Movie Mom

Movie Mom


Religious Leaders Respond to Noah: Moving and Inspiring

posted by Nell Minow

Christian leaders are responding warmly to “Noah,” starring Russell Crowe.  I have not seen the film yet, but was moved by the response of my friend Rebecca Cusey, who has, unlike many of the people who have been complaining about it.  She writes:

I was never bored in this film. I was never embarrassed because it became too corny or trite or simplistic or unprofessional. Both those happen in Christian subculture movies. But this isn’t a Christian subculture movie. It’s a mainstream movie with deep theological themes.

It is just a good movie, a good movie made for everyone, that happens to be based on a Bible story….

The film differs from religious movies we all know in that the viewer doesn’t feel browbeaten at the end, forced to either accept or reject some theological point of contention. Rather, it opens questions and lets them linger. For all its talk of Creator, creation, and sin, it never preaches.

Ultimately, the movie explores hope versus despair, mercy in tension with justice, second beginnings. It is dark, but the darkness makes the clearing skies all the more lovely. It is a work of art and one that I recommend seeing, for believers and nonbelievers alike.

This is just what I was hoping for, a movie that begins a conversation that will open hearts to a deeper connection to the divine.  I’ll report back when I see the film.

 



  • Dee

    Why should we listen to Rebecca Cusey? She’s a racist and Holocaust denier who should have no credibility whatsoever. In another writing about Noah, she made up fictitious ethnic backgrounds for its stars (Jennifer Connelly, whose mother is Jewish, and Logan Lerman, who is just Jewish). She has refused to change her text to reflect that Connelly and Lerman are Jewish and that Lerman is the grandson of Holocaust refugees, as opposed to the nonsense she made up and felt the need to print about his background.

    • Nell Minow

      I know Rebecca Cusey and she is neither a racist nor a Holocaust denier. If you read the post you refer to more carefully, you will see that what she says is that the story of Noah — or any Biblical story — should include actors whose features reflect a wide variety of ethnic backgrounds, which this film does not. That is the opposite of being racist. She was not referring to the lives and histories of the actors; she was referring to the fact that all of the stars have what are considered to be western European features. I thought her comments quoted here were exceptionally insightful and inclusive.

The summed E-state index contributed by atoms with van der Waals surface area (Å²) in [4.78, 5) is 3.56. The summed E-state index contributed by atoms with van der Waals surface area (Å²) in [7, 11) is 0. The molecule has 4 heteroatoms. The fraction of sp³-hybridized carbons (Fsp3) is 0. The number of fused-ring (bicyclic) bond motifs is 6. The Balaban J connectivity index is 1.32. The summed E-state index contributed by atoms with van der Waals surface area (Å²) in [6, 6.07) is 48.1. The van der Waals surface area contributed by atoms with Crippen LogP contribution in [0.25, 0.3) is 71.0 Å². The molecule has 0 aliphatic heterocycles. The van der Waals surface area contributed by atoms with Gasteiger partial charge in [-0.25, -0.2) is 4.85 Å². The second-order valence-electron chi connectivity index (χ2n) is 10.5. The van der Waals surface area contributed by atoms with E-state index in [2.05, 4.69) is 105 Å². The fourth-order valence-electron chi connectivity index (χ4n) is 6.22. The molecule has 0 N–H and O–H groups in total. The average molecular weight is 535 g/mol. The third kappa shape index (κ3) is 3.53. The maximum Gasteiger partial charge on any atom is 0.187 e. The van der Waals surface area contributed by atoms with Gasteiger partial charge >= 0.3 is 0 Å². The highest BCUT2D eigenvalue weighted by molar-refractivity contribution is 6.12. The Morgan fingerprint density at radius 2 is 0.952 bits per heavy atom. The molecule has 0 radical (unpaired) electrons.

• Dee

    I don’t know what “Western European features” are, but it sounds racist. Do none of the cast have “Central European features”? How about Northeastern? South-Central?

    In a racially loaded way, Rebecca claimed that the full-blooded Jewish grandson of Holocaust refugees, Lerman, was some Daughters of the American revolution member (I guess he goes to meetings in drag). And the same for Jennifer Connelly, which also isn’t true.

    By pure coincidence, while Rebecca herself dislikes this group (DAR), she is a member herself, or at least is eligible to be, per her own writing. Gee, what an “insult” to DAR to add these actors as members! So basically, it is the equivalent of an Orthodox Rabbi writing that Brad Pitt and George Clooney are Jewish. Except that somehow never happens.

    She has made no correction to the text whatsoever and anyone reading it will assume that she is saying neither actor is Jewish. So according to her, Lerman’s grandfathers were never persecuted for being Jewish by the Nazis, and in fact, they were never Jewish to begin with! Reading the text, I have to assume that they spent the 1930s and 1940s were enjoying their WASP county club benefits and golfing on the range, while their wealthy fathers appealed FDR to stay the hell out of World War II. That is Holocaust denial (you don’t have to deny the ”whole” thing to be one).

    But again, no correction has been made whatsoever and she refuses to print factual information (although presumably if instead of attractive actors, it was some annoying comedian like Jonah Hill, all of a sudden he would be Jewish).

    • Nell Minow